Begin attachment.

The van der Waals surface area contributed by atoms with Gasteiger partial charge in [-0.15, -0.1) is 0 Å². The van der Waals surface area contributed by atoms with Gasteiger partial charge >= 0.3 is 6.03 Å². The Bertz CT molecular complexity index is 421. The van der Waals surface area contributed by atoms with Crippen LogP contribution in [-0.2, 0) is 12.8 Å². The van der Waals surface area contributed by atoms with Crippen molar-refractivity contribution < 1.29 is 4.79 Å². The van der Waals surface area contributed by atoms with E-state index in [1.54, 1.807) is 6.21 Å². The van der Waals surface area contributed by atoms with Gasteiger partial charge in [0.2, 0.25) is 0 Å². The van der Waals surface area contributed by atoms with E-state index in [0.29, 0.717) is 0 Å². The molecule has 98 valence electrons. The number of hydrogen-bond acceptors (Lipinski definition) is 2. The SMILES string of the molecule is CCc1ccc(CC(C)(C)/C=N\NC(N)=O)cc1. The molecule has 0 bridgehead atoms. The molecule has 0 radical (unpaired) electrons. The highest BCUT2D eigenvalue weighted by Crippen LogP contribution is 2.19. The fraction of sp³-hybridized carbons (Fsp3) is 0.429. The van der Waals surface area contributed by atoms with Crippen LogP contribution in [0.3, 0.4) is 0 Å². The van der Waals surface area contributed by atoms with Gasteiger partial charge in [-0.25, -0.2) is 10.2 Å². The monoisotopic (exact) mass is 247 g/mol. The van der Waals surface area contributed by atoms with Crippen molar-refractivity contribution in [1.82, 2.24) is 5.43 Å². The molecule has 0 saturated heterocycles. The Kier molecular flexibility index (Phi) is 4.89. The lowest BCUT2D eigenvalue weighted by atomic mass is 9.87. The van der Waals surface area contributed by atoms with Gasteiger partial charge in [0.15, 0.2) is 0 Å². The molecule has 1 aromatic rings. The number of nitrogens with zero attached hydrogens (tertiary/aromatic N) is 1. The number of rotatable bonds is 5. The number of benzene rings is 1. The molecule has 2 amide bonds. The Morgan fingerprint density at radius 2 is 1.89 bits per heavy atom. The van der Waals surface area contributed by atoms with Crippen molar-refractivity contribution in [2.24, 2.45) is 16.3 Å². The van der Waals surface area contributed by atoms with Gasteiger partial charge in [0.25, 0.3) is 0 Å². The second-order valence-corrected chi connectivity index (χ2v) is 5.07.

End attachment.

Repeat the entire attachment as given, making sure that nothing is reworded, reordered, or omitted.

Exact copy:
The van der Waals surface area contributed by atoms with Gasteiger partial charge in [-0.15, -0.1) is 0 Å². The van der Waals surface area contributed by atoms with Gasteiger partial charge >= 0.3 is 6.03 Å². The Bertz CT molecular complexity index is 421. The van der Waals surface area contributed by atoms with Crippen LogP contribution in [-0.2, 0) is 12.8 Å². The van der Waals surface area contributed by atoms with Crippen molar-refractivity contribution < 1.29 is 4.79 Å². The van der Waals surface area contributed by atoms with E-state index in [1.54, 1.807) is 6.21 Å². The van der Waals surface area contributed by atoms with Gasteiger partial charge in [0.2, 0.25) is 0 Å². The van der Waals surface area contributed by atoms with E-state index in [0.29, 0.717) is 0 Å². The molecule has 98 valence electrons. The number of hydrogen-bond acceptors (Lipinski definition) is 2. The SMILES string of the molecule is CCc1ccc(CC(C)(C)/C=N\NC(N)=O)cc1. The molecule has 0 bridgehead atoms. The molecule has 0 radical (unpaired) electrons. The highest BCUT2D eigenvalue weighted by Crippen LogP contribution is 2.19. The fraction of sp³-hybridized carbons (Fsp3) is 0.429. The van der Waals surface area contributed by atoms with Crippen LogP contribution in [0.3, 0.4) is 0 Å². The van der Waals surface area contributed by atoms with Gasteiger partial charge in [-0.25, -0.2) is 10.2 Å². The monoisotopic (exact) mass is 247 g/mol. The van der Waals surface area contributed by atoms with Crippen molar-refractivity contribution in [1.82, 2.24) is 5.43 Å². The molecule has 0 saturated heterocycles. The Kier molecular flexibility index (Phi) is 4.89. The lowest BCUT2D eigenvalue weighted by atomic mass is 9.87. The van der Waals surface area contributed by atoms with Gasteiger partial charge in [0.15, 0.2) is 0 Å². The molecule has 1 aromatic rings. The number of nitrogens with zero attached hydrogens (tertiary/aromatic N) is 1. The number of rotatable bonds is 5. The number of benzene rings is 1. The molecule has 2 amide bonds. The Morgan fingerprint density at radius 2 is 1.89 bits per heavy atom. The van der Waals surface area contributed by atoms with Crippen molar-refractivity contribution in [2.24, 2.45) is 16.3 Å². The van der Waals surface area contributed by atoms with Gasteiger partial charge in [0.25, 0.3) is 0 Å². The second-order valence-corrected chi connectivity index (χ2v) is 5.07.